I just completed a review of Detroit artist/gallerist Adnan Charara’s terrific new show at North Campus Research Center’s Rotunda Gallery in Ann Arbor. To read the full review in AADL Pulp, go here
The mother/child relationship over time, through sickness, care and–finally–death, forms the emotional core of Kathyrose Pizzo’s moving solo exhibit After A Thousand Mornings, now on view through March 25th at Hatch Gallery in Hamtramck. Multiple sclerosis, her mother’s diagnosis, has given the artist a front row seat at this most mysterious and universal human rite of passage, and she has clearly thought long and deeply about the experience of her mother’s decline and her part in it. She observes in herself the shifting emotional dynamics of care and conflict, love and resentment, grief and recovery, rendering them in physical space through the patient assemblage of sticks and strings.
The artworks are binary in nature, with wooden constructs that seem to either support or confine cloud-shaped gray pillows. The softness of the cloth clouds, juxtaposed with the hardness of the provisionally composed structures, shifts in meaning from piece to piece, the cloud in one artwork seeming to refer to the artist, in another, to her mother. Sometimes the cloud is imprisoned by the scaffolding and at others it seems to float above and away. Throughout, the two elements circle and collide, metaphors for a kind of emotional dialog between these intimately connected human beings.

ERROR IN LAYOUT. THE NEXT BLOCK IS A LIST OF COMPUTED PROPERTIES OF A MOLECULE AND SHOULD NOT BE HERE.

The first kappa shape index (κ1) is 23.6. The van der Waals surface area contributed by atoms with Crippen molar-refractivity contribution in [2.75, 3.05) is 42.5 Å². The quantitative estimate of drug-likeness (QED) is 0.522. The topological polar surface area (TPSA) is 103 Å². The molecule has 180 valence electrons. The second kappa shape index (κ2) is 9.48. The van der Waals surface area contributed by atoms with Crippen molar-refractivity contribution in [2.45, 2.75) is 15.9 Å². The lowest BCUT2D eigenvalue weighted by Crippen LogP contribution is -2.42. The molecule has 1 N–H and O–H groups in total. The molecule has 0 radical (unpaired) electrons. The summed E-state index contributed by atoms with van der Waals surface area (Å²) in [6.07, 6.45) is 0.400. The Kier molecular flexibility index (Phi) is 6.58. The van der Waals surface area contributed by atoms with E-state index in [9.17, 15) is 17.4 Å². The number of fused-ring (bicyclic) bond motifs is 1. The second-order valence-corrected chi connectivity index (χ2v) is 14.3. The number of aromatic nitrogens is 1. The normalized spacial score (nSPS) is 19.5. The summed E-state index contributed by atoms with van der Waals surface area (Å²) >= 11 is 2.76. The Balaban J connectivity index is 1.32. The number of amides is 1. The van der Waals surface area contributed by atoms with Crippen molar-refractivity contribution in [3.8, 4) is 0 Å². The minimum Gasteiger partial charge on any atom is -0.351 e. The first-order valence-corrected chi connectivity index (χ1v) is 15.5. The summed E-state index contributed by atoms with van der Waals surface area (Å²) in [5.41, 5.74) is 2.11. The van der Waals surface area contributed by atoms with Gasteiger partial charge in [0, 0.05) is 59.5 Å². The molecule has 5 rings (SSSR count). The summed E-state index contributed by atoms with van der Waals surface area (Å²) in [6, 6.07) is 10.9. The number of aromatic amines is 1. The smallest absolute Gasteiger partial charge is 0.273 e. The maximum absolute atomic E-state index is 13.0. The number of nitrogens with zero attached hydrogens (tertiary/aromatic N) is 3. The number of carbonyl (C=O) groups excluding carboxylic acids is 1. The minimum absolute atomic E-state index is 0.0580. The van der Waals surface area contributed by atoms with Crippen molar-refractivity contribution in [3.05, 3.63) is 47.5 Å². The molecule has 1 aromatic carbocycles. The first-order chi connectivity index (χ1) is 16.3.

Caught eloquently captures the dilemma of the cared-for and the caregiver, mutually trapped by circumstance. A wire net that mimics the failing synapses of her mother’s brain confines both the cloud and the wooden support to the ground, metaphorically trapping both mother and daughter beneath the disease.
Pizzo is also interested in examining the end of life through the lens of social rituals in cultures past and present. She particularly acknowledges the influence of Joseph Campbell, a philosopher known for his work in comparative mythology and religion. She says of these rites, “Tributes to the departed are the events that make us human, that define the distance between us and the stars.”
This influence is most directly referenced in Departure. The artist has created a small scale replica of a funeral pyre, upon which a lovingly pillowed figure rests. Underneath, a chaotic and disordered pile of kindling mirrors the artist’s mental state.
Many of the works in After a Thousand Mornings refer to the passage of time and convey a sense of waiting. Wall pieces such as Calypso and Episode 1: The Ladder are improvised and complex structures created by the artist using aluminum tape, which is then partially stripped away as the composition emerges. The title work of the show takes on the theme of time’s passage most directly, with 30 tiny wooden scaffolds topped by cotton clouds and arranged in a grid –a kind of calendar–quietly and elegantly filling one wall of the gallery.
The incremental passage of time that forms the rhythm of life and death is the ultimate theme of After A Thousand Mornings. The artworks are a physical manifestation of this process, small moments turning into large ones, one moment adding to another, making up a life and bringing us inevitably to its end. Kathyrose Pizzo has found meaning here: “Personally witnessing both how disease can bring forth greater understanding of the human condition and the unavoidable destiny of all life is central to my work.”
For more information about Hatch Gallery and After a Thousand Mornings, go here.